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  • Writer's pictureKelsey Jobalia

Using Machine Learning to Predict Hypertension Incidence in a Canadian Population

January, 2nd, 2023

Hypertension is a major global health burden that affects all age groups, causing 8.5 million deaths annually and contributing to 7% of disease burden worldwide. Identifying individuals at high risk of developing hypertension is crucial for implementing early preventative strategies and treatment. Risk prediction models that estimate the likelihood of developing hypertension using demographic and clinical data are widely used to identify individuals at high risk.

Traditionally, regression-based methods such as logistic regression and Cox regression have been used to develop prediction models. However, in recent years, machine learning algorithms have gained popularity as an alternative approach due to their ability to model nonlinear relationships and improved overall prediction accuracy.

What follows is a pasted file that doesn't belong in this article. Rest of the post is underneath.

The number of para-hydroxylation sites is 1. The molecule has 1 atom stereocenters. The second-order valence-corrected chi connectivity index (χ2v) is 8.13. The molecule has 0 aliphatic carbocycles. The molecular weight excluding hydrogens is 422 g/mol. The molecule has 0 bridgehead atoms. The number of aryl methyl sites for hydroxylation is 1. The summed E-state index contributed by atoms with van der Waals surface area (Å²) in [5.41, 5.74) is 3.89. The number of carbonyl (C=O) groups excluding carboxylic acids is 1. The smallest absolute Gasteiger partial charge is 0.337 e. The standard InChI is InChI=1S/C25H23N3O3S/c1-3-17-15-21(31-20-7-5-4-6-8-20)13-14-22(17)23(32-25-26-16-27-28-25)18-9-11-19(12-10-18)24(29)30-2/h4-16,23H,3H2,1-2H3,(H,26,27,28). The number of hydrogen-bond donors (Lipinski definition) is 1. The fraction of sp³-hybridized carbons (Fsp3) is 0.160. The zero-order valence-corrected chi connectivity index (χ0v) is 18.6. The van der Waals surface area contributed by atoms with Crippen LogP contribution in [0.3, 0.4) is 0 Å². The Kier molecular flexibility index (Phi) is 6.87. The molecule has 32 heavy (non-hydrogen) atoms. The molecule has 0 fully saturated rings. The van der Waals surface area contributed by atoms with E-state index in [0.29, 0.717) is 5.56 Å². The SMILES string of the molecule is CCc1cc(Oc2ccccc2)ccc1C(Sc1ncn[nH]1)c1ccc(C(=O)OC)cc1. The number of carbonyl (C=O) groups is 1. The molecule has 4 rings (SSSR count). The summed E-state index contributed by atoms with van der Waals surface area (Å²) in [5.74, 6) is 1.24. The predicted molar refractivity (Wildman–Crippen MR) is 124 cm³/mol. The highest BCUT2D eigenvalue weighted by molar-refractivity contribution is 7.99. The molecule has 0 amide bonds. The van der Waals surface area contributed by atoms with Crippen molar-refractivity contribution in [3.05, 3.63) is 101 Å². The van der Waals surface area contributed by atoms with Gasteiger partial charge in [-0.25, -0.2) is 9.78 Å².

In a recent study, machine learning algorithms were compared with a conventional Cox proportional hazards model for predicting hypertension incidence in a Canadian population. The study analyzed data from 18,322 participants and 24 candidate features from the Alberta's Tomorrow Project to develop prediction models. Five machine learning algorithms were developed: penalized regression (Ridge, Lasso, and Elastic Net), random survival forest, and gradient boosting. The predictive performance of the models was assessed using the C-index, with the performance of the machine learning algorithms found to be similar to that of the conventional Cox model.

Important features associated with each model were also identified. In general, age, sex, body mass index, and systolic blood pressure were identified as the most important features in predicting hypertension incidence.

Overall, the findings of this study suggest that machine learning algorithms can be used effectively for predicting hypertension incidence, with performance similar to that of conventional regression-based models. Further research is needed to fully understand the potential of machine learning algorithms in predicting hypertension and other health outcomes.

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